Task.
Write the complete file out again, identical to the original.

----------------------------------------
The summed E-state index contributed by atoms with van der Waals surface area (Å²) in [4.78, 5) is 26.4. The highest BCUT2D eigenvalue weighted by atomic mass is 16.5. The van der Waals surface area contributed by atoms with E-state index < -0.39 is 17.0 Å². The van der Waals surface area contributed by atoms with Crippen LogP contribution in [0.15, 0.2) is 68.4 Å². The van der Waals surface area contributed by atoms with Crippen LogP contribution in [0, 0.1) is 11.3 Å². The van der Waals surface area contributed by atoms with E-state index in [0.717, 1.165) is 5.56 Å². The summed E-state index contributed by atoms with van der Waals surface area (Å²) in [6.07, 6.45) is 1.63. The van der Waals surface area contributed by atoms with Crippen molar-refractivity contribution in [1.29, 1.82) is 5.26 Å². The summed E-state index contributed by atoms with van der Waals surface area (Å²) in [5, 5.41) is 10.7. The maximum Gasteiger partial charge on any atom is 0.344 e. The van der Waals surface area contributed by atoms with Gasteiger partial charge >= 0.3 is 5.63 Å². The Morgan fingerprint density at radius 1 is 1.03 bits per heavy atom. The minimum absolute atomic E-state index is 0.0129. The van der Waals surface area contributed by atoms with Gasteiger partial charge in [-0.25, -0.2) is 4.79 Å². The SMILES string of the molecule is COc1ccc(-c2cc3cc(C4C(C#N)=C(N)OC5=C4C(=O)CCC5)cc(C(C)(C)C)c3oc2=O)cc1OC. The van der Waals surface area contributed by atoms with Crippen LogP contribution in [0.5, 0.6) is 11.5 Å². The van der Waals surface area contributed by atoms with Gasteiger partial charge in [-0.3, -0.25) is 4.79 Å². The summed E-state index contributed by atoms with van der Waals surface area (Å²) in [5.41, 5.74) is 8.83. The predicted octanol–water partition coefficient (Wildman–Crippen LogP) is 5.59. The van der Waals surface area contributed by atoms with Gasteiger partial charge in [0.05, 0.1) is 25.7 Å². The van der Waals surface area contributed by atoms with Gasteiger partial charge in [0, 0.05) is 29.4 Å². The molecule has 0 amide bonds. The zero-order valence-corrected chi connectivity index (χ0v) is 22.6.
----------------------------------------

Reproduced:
The summed E-state index contributed by atoms with van der Waals surface area (Å²) in [4.78, 5) is 26.4. The highest BCUT2D eigenvalue weighted by atomic mass is 16.5. The van der Waals surface area contributed by atoms with E-state index < -0.39 is 17.0 Å². The van der Waals surface area contributed by atoms with Crippen LogP contribution in [0.15, 0.2) is 68.4 Å². The van der Waals surface area contributed by atoms with Crippen LogP contribution in [0, 0.1) is 11.3 Å². The van der Waals surface area contributed by atoms with E-state index in [0.717, 1.165) is 5.56 Å². The summed E-state index contributed by atoms with van der Waals surface area (Å²) in [6.07, 6.45) is 1.63. The van der Waals surface area contributed by atoms with Crippen molar-refractivity contribution in [1.29, 1.82) is 5.26 Å². The summed E-state index contributed by atoms with van der Waals surface area (Å²) in [5, 5.41) is 10.7. The maximum Gasteiger partial charge on any atom is 0.344 e. The van der Waals surface area contributed by atoms with Gasteiger partial charge >= 0.3 is 5.63 Å². The Morgan fingerprint density at radius 1 is 1.03 bits per heavy atom. The minimum absolute atomic E-state index is 0.0129. The van der Waals surface area contributed by atoms with Gasteiger partial charge in [-0.25, -0.2) is 4.79 Å². The SMILES string of the molecule is COc1ccc(-c2cc3cc(C4C(C#N)=C(N)OC5=C4C(=O)CCC5)cc(C(C)(C)C)c3oc2=O)cc1OC. The van der Waals surface area contributed by atoms with Crippen LogP contribution in [0.5, 0.6) is 11.5 Å². The van der Waals surface area contributed by atoms with Gasteiger partial charge in [-0.3, -0.25) is 4.79 Å². The summed E-state index contributed by atoms with van der Waals surface area (Å²) in [5.41, 5.74) is 8.83. The predicted octanol–water partition coefficient (Wildman–Crippen LogP) is 5.59. The van der Waals surface area contributed by atoms with Gasteiger partial charge in [0.05, 0.1) is 25.7 Å². The van der Waals surface area contributed by atoms with Gasteiger partial charge in [0, 0.05) is 29.4 Å². The molecule has 0 amide bonds. The zero-order valence-corrected chi connectivity index (χ0v) is 22.6.